Caring for an infant is both enchanting and exhausting under any circumstances, but for families experiencing homelessness, the normal anxiety over a young child’s well-being is compounded by other worries: Where will we sleep, eat and play? Will my child be taken if I can’t provide a stable home?
Child-development experts have found that homelessness is one of many types of trauma known as adverse childhood experiences that affect a child’s health and life outcomes decades into the future. In cities such as Greenville, where rapid growth has led to a shortage of affordable housing, the problem — while deeply personal for each family — affects the whole community.
In 2018, the Community Foundation of Greenville awarded a Margaret Linder Southern Endowment grant to the Bradshaw Institute for Community Child Health & Advocacy. The $34,323 grant was to launch a place-based project tackling child homelessness in Greenville. Now nearing completion, the Childhood Homelessness Project will use census data and information gleaned from residents and service providers to map potential early indicators of housing instability and identify family-focused solutions. The project, under the broader work of the Greenville County Care Coordination Collaborative at Prisma Health Children’s Hospital’s Bradshaw Institute for Community Child Health & Advocacy, uses the expertise from member organizations working in Greenville.
“The Bradshaw Institute views this project as a crucial initiative because we know homelessness and housing insecurity can have a profound negative impact on a child’s health and optimal well-being,” said Dr. Kerry Sease, a pediatrician and medical director of the Bradshaw Institute.
Leading this phase of the project is the Institute for Child Success, a private, nonpartisan research and policy organization that works to create a culture that fosters the success of all children. Upon completion, ICS and the Bradshaw Institute will produce a white paper summarizing the work to share their findings, providing a child-focused assessment of community housing and other social needs.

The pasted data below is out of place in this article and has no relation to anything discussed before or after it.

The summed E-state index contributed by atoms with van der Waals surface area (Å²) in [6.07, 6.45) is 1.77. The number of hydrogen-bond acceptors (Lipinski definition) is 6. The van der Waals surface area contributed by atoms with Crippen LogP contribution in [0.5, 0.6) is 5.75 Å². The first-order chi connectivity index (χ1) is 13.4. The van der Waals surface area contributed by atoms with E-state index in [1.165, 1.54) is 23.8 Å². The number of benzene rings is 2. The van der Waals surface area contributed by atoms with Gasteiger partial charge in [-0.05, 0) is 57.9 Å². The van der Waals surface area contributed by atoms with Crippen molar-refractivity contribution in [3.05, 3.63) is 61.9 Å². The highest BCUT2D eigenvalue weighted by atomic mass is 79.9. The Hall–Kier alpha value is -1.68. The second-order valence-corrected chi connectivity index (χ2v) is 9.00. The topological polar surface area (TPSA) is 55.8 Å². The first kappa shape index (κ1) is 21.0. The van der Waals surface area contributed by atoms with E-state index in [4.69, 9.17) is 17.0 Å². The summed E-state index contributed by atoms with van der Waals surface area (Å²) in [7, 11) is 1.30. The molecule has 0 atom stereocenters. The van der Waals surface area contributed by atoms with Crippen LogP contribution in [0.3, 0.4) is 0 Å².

Megan Carolan, ICS’s director of policy research, said children are at greatest risk of homelessness during the first year of their lives. Carolan cited several sources, including a multisite U.S. Department of Housing and Urban Development study that found rates of sheltered homelessness to be higher for infants and other preschool children than for any other age group: 0.8% of infants younger than 12 months and 0.7% of children 1–5 years of age stayed in shelters and transitional housing programs over the course of the year.
“Families are so at risk during that first year, and it’s unfathomable raising a child in a shelter,” Carolan said. “For this study, we tried to determine how many are at risk, and what the challenges are in each community. Then we looked at best practices for policies that worked in other places to develop recommendations that are grounded in reality.”
ICS President Jamie Moon said while many nonprofits provide essential services in times of need, ICS focuses on offering evidence-based solutions to be applied at a systemic level to prevent problems before they occur.
“Human capital begins at birth, and the majority of brain development occurs in the first five years,” Moon said. “From both an ethical and a practical standpoint it’s better for society to commit resources earlier.”
Together with other groups and individuals, ICS was instrumental in bringing about an expansion of the South Carolina Nurse-Family Partnership by $30 million over four years. The program, which pairs nurses with high-risk, first-time mothers during pregnancy through the child’s first year, has been shown to improve outcomes for children while saving public benefit costs. Another example of ICS’s collaborative efforts is Gov. Henry McMaster’s plan to provide an additional $53 million to expand 4-year-old kindergarten throughout the state.
“ICS is a leader in efforts to strengthen the early-childhood system in Greenville and throughout South Carolina,” said Bob Morris, president of the Community Foundation. “The governor’s recent proposal to expand access to 4K and increase infant and toddler services is evidence that ICS’s nonpartisan research and policy work is making a difference. Corporate and civic leaders as well as policymakers are embracing the importance of strong early-childhood care and education, a development catalyzed by the work of ICS and its partners.”